Matter of Loia v DiNapoliIAnnotate this Case
Decided and Entered: September 6, 2018
[*1]In the Matter of GREGG A. LOIA, Petitioner,
THOMAS P. DiNAPOLI, as State Comptroller, Respondent.
Calendar Date: August 23, 2018
Before: Garry, P.J., Egan Jr., Devine, Clark and Aarons, JJ.
Bartlett LLP, White Plains (Michael J. Catallo of counsel), for petitioner.
Barbara D. Underwood, Attorney General, Albany (William A. Storrs of counsel), for respondent.
MEMORANDUM AND JUDGMENT
Proceeding pursuant to CPLR article 78 (transferred to this Court by order of the Supreme Court, entered in Albany County) to review a determination of respondent denying petitioner's application for accidental disability retirement benefits.
Petitioner worked as a firefighter for the City of Yonkers Fire Department for approximately 15 years. In December 2012, he responded to a medical emergency involving a person who was having difficulty breathing. When an ambulance arrived, petitioner entered the side door to replenish medical supplies and then exited through the rear doors, which were open. Unknown to petitioner, a folding step located above the rear bumper of the ambulance, that was usually open, was closed and in an upright position. This step was thus flush against the bumper when he exited through the rear doors. As petitioner placed his foot on the edge of the step, it opened downward, causing him to fall to the ground. As a result of his injuries, petitioner filed an application for accidental disability retirement benefits. His application was initially denied and, following a hearing, the denial was upheld by a Hearing Officer, who concluded that the incident in question did not constitute an accident within the meaning of the Retirement and Social Security Law. Respondent concurred with the Hearing Officer's conclusion, and this CPLR article 78 proceeding ensued.
Initially, petitioner bears the burden of establishing that his disability was the result of an accident within the meaning of the Retirement and Social Security Law, and respondent's determination in this regard will be upheld if supported by substantial evidence (see Matter of Mitchell v DiNapoli, 154 AD3d 1029, 1030 ; Matter of Portmore v New York State Comptroller, 152 AD3d 945, 946 ). The Court of Appeals recently reconfirmed that the definition of an accident, for purposes of the Retirement and Social Security Law, is a "sudden, fortuitous mischance, unexpected, out of the ordinary, and injurious in impact" (Matter of Kelly v [*2]DiNapoli, 30 NY3d 674, 681  [internal quotation marks and citations omitted]; see Matter of Kenny v DiNapoli, 11 NY3d 873, 874 ). Significantly, in order for an injury to be considered accidental, it must have been caused by a precipitating external event that was sudden, unexpected and not an inherent risk of the work performed (see Matter of Kelly v DiNapoli, 30 NY3d at 684-686; Matter of Starnella v Bratton, 92 NY2d 836, 839 ; Matter of Stancarone v DiNapoli, 161 AD3d 144, 146-147 ).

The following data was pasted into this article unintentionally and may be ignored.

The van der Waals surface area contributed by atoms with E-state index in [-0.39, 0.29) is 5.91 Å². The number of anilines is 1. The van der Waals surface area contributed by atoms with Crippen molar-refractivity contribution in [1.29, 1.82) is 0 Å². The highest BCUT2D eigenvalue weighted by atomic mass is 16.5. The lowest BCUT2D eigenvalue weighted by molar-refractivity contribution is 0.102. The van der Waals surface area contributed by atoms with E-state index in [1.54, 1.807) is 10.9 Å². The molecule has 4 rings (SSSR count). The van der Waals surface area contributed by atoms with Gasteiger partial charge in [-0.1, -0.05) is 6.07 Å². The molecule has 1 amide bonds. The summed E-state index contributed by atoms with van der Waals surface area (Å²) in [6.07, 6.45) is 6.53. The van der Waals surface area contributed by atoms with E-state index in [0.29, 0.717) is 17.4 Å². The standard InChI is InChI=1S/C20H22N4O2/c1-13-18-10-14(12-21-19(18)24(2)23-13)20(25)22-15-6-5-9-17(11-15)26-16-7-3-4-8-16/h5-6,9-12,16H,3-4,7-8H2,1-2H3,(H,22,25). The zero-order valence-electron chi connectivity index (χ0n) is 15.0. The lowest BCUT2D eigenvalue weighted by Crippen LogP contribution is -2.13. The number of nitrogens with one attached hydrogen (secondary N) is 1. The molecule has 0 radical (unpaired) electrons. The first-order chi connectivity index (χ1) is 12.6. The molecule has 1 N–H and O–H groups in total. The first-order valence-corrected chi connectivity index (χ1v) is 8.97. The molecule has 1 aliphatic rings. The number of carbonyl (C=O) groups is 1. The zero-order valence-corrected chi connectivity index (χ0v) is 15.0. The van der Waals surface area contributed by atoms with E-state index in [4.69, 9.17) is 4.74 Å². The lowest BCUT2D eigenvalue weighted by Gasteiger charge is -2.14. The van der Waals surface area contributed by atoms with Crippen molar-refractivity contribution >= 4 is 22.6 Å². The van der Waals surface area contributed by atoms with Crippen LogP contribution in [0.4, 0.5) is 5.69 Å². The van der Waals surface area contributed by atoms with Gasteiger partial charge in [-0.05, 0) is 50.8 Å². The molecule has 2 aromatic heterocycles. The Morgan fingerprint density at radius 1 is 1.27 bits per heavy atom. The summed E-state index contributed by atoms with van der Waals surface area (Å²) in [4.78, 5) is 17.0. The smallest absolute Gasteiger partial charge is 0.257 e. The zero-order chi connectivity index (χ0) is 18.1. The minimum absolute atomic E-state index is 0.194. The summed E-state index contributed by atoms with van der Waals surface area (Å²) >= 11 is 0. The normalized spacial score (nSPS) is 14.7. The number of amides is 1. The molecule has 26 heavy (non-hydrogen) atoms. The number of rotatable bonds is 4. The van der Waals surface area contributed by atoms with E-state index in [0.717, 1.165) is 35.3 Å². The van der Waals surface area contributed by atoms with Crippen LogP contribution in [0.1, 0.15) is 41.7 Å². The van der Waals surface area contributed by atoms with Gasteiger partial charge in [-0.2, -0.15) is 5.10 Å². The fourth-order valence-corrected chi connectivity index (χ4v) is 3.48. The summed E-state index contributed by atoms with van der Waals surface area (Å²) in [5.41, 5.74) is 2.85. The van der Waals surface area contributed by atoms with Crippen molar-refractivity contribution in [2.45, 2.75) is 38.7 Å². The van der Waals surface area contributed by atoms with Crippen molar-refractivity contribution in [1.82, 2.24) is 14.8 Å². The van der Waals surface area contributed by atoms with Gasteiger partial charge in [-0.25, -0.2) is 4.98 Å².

Petitioner testified that he had entered and exited ambulances hundreds of times during the course of his career as a firefighter. He was familiar with the folding step located at the rear of the ambulance and indicated that it was usually down and in an open position so that people could safely get in and out of the ambulance. He explained that the step was designed to flip up temporarily when a stretcher was being loaded into the ambulance to keep the wheels from striking the step and then to flip back down. Petitioner stated that, when he entered the ambulance on the date in question, the stretcher had already been removed, so he assumed that the step was down when he went to exit. He indicated that, as he was exiting the ambulance, he placed his foot on the edge of the step, which was a color similar to the bumper, while it was flipped up and flush against the bumper. When he did so, it collapsed downward, causing him to fall to the ground.
Under these circumstances, the precipitating external event, i.e., the flipping down of the folding step, was sudden, unexpected and not a risk inherent in petitioner's ordinary job duties (see Matter of Pratt v Regan, 68 NY2d 746, 747-748 ; Matter of Gakhal v Kelly, 135 AD3d 406, 406-407 ). Likewise, petitioner's fall was not attributable to inattention or a mere misstep (compare Matter of Starnella v Bratton, 92 NY2d at 839; Matter of Powers v DiNapoli, 144 AD3d 1380, 1381-1382 ; Matter of West v DiNapoli, 79 AD3d 1565, 1566 ; Matter of Piccinini v DiNapoli, 68 AD3d 1212, 1212-1213 ; Matter of Magrino v DiNapoli, 64 AD3d 868, 869 ), but rather to an apparently malfunctioning piece of equipment that was designed, under normal circumstances, to promote safety (see e.g. Matter of Scharp v DiNapoli, 104 AD3d 1041, 1041-1042 ; Matter of O'Neill v DiNapoli, 83 AD3d 1280, 1281 ). Accordingly, respondent's denial of petitioner's application on the ground that the incident was not an accident within the meaning of the Retirement and Social Security Law is not supported by substantial evidence and must be annulled.
Egan Jr., Devine, Clark and Aarons, JJ., concur.
ADJUDGED that the determination is annulled, without costs, petition granted and matter remitted to respondent for further proceedings not inconsistent with this Court's decision.